John Patterson's Main Page
There is increasing evidence that there is communication between the intestinal microbiota and epithelial and immune function. Research in my laboratory is currently focusing the influence of dietary additions and stressors on the intestinal microbial community structure and microbial interactions influencing anaerobic digestion of waste biomass and production of hydrogen and methane. In collaboration with others, we are addressing the influence of diet and stressors on interactions between the intestinal microbiota, the mucosal epithelium and the mucosal immune system.
Diet and stressor influence on intestinal microbota
Anaerobic intestinal bacteria affect food digestion and health of all animal species. With over 10 billion bacterial cells per gram of intestinal contents, there are more bacteria in animal bodies than there are animal cells. Alterations in the intestinal microbiota can influence animal health and human food safety. Thus it is important to determine environmental and dietary factors that alter the intestinal bacterial community structure. We have addressed the effect of diet (US vs EU), probiotics and prebiotics, and stressors (fasting and elevated temperature) on animal performance. We use classical microbial enumeration and Denaturing Gradient Gel Electrophoresis (DGGE) to determine changes in bacterial communigy structure. We have also shown that stressors influence attachment of salmonella to ileal tissues.
Microbial digestion of waste biomass
Microbial interactions influence fermentation products from intestinal substrates and from waste biomass. We are especially interested in the influence of interspecies hydrogen transfer reactions on microbial fermentation produces. We are also investigating maximizing hydrogen or methane production from waste biomass.
- Anaerobic chambers
- Batch and continuous cultures
- Enumeration of intestinal microbial populations
- Analysis of Microbial Community Structure (DGGE)
- Gas chromatography
- Enzymatic assays
Rose D.J., J.A. Patterson, and B.R. Hamaker. 2010. Structural differences among alkali-soluble arabinoxylans from maize (Zea mays), rice (Oryza sativa), and wheat (Triticum aestivum) brans influence human fecal fermentation profiles. J Agric Food Chem. 58(1):493-9.
Eicher, S. D., J. A. Patterson, and M. R. Rostagno. 2011. Salmonella enterica Serovar Dublin may be attenuated by supplementation with beta-glucan plus ascorbic acid in neonatal calves. Vet Immunol and Immunopathology. 142: 258–264.
Weedman, S. M., M.H. Rostagno, J.A. Patterson, I. Yoon, G. Fitzner, and S.D. Eicher. 2011. Yeast culture supplement during nursing and transport affects immunity and intestinal microbial ecology of weanling pigs. J of Anim Sci. 2011. 89: 6, 1908-1921.
Kaur, A. D. J. Rose, R. Rumpagaporn, J.A. Patterson, and B.R. Hamaker. 2011. In vitro batch fecal fermentation comparison of gas and short-chain fatty acid production using "slowly fermentable" dietary fibers. J of Food Sci. 76: 5, H137-H142.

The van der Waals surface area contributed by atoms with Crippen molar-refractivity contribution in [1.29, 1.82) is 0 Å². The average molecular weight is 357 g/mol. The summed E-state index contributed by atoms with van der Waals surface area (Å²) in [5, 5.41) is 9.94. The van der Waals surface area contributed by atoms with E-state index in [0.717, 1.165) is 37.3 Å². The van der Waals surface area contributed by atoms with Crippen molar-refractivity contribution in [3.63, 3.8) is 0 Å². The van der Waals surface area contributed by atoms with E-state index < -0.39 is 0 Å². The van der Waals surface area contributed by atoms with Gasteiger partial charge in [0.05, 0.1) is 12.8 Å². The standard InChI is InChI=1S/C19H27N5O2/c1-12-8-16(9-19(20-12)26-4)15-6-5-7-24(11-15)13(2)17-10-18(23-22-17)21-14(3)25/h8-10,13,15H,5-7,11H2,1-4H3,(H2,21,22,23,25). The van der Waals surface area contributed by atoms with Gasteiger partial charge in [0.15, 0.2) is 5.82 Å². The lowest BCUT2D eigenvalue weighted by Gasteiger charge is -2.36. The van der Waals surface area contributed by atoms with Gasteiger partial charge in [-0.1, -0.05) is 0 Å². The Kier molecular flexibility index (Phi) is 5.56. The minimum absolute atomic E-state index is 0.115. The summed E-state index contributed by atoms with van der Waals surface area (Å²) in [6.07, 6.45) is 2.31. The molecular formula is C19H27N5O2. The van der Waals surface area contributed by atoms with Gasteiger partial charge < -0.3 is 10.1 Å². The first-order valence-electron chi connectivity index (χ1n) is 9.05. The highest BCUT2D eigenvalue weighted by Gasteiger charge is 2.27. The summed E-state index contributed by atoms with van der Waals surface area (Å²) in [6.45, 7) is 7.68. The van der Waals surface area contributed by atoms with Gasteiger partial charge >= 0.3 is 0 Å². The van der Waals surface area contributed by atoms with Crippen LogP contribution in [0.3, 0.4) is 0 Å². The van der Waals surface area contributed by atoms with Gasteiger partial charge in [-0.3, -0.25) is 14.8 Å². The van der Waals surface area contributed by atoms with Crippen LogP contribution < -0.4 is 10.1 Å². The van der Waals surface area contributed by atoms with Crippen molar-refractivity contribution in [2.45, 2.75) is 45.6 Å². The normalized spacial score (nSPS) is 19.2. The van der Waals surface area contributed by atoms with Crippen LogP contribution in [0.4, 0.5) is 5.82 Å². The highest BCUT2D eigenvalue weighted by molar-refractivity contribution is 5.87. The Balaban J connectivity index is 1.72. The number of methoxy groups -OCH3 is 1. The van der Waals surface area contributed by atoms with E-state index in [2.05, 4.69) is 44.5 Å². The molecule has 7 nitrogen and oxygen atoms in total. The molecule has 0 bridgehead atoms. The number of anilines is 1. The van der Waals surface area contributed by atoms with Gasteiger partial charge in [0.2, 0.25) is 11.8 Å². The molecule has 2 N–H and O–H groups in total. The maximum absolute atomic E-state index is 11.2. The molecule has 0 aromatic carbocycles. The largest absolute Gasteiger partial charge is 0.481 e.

Rumpagaporn, R., A. Kaur, O.H. Campanella, J. A. Patterson and B.R. Hamaker. 2012. Heat and pH stability of alkali-extractable corn arabinoxylan and its xylanase-hydrolyzate and their viscosity behavior. J Food Sci. 77(1):H23-H30.
Pinder, R.S., J.A. Patterson, C.A. O'Bryan, P.G. Crandall and S.C. Ricke. 2012. Dietary fiber content influences soluble carbohydrate levels in ruminal fluids. J. Environ. Sci and Health, Part B:Pesticides, Food Contam and Agric Wastes. 47(7) 710-717.
Jiang, W., R.S. Pinder, J.A. Patterson and S.C. Ricke. 2012. Sugar phosphorylation activity in ruminal acetogens. J. Environ. Sci. Health, Part A. 47:843-846.
Pinder,R.S. and J.A. Patterson. 2012. Glucose and hydrogen utilization by an acetogeinc bacterium isolated from ruminal contents. Agric. Food Anal. Bacteriol. 2(4):253-274.
Pinder, R.S. and J.A. Patterson. 2012. Growth of acetogenic bacteria in response to varying pH, acetate or carbohydrate concentration. Agric. Food Anal. Bacteriol. 3(1):6-16.
Kramer, R.A., L. Pelter, R. Branch and J.A. Patterson. 2012. Enhancing DDGS Value With Anaerobic Hydrogen Production. International Fuel Ethanol Workshop and Expo. June, 9-11. Mineapolis, MN.
Boccazzi, P. and J.A. Patterson 2013. Isolation and initial characterization of acetogenic ruminal bacteria resistant to acidic conditions. Agric. Food Anal. Bacteriol. 3: 129-144.
Park, J.H., M. Kim, O. Kang, J.A. Patterson and C. H. Kim. 2014. Short chain fatty acids induce both effector and regulatory T cells by suppression of histone deacetylases and regulation of the mTOR S6K pathway. Mucosal Immunol. (11 June, 2014) doi:10.1038/mi.2014.44.
Boccazzi, P. and J.A. Patterson. 2014. Batch culture characterization of acetogenesis in ruminal contents: Influence of acetogen inocula concentration and addition of 2-bromoethanesulfonic acid. Agric. Food Anal. Bacteriol. (Accepted).
Patterson, J.A. and S.C. Ricke. 2014. Effect of ethanol and methanol on growth of ruminal bacteria Selenomonas ruminantium and Butyrivibrio fibrisolvens. J. Envrion. Sci and Health, Part B: Pesticides, Food Contamin Agric Waste. (Accepted).
Kramer, R.A., L. Pelter and J.A. Patterson. 2014. New method to increase DDGS value and ethanol production efficiency. Int. Fuel Ethanol Workshop and Expo. June 9-12, 2014. Indianapolis, IN.